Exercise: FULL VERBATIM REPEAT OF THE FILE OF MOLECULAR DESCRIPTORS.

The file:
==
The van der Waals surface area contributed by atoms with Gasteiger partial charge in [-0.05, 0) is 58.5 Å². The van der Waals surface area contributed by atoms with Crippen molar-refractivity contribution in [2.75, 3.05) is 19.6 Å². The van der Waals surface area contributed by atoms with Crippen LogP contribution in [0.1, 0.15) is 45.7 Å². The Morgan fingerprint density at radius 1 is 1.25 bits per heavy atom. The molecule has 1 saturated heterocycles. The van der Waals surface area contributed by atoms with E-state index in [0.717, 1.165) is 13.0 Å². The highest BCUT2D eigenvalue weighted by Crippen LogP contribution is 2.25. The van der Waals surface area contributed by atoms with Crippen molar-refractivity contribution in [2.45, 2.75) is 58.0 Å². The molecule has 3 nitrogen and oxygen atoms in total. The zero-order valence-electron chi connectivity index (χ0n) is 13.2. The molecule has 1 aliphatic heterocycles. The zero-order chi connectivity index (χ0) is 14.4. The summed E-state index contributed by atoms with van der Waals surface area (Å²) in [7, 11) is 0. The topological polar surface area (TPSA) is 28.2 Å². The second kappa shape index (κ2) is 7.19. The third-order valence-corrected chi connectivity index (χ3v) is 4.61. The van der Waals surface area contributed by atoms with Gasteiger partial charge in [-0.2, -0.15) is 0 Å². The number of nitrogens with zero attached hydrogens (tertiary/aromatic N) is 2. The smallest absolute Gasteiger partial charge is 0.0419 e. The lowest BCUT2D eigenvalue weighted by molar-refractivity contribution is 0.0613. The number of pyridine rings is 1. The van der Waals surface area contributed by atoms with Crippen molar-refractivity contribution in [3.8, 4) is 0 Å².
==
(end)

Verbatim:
The van der Waals surface area contributed by atoms with Gasteiger partial charge in [-0.05, 0) is 58.5 Å². The van der Waals surface area contributed by atoms with Crippen molar-refractivity contribution in [2.75, 3.05) is 19.6 Å². The van der Waals surface area contributed by atoms with Crippen LogP contribution in [0.1, 0.15) is 45.7 Å². The Morgan fingerprint density at radius 1 is 1.25 bits per heavy atom. The molecule has 1 saturated heterocycles. The van der Waals surface area contributed by atoms with E-state index in [0.717, 1.165) is 13.0 Å². The highest BCUT2D eigenvalue weighted by Crippen LogP contribution is 2.25. The van der Waals surface area contributed by atoms with Crippen molar-refractivity contribution in [2.45, 2.75) is 58.0 Å². The molecule has 3 nitrogen and oxygen atoms in total. The zero-order valence-electron chi connectivity index (χ0n) is 13.2. The molecule has 1 aliphatic heterocycles. The zero-order chi connectivity index (χ0) is 14.4. The summed E-state index contributed by atoms with van der Waals surface area (Å²) in [7, 11) is 0. The topological polar surface area (TPSA) is 28.2 Å². The second kappa shape index (κ2) is 7.19. The third-order valence-corrected chi connectivity index (χ3v) is 4.61. The van der Waals surface area contributed by atoms with Gasteiger partial charge in [-0.2, -0.15) is 0 Å². The number of nitrogens with zero attached hydrogens (tertiary/aromatic N) is 2. The smallest absolute Gasteiger partial charge is 0.0419 e. The lowest BCUT2D eigenvalue weighted by molar-refractivity contribution is 0.0613. The number of pyridine rings is 1. The van der Waals surface area contributed by atoms with Crippen molar-refractivity contribution in [3.8, 4) is 0 Å².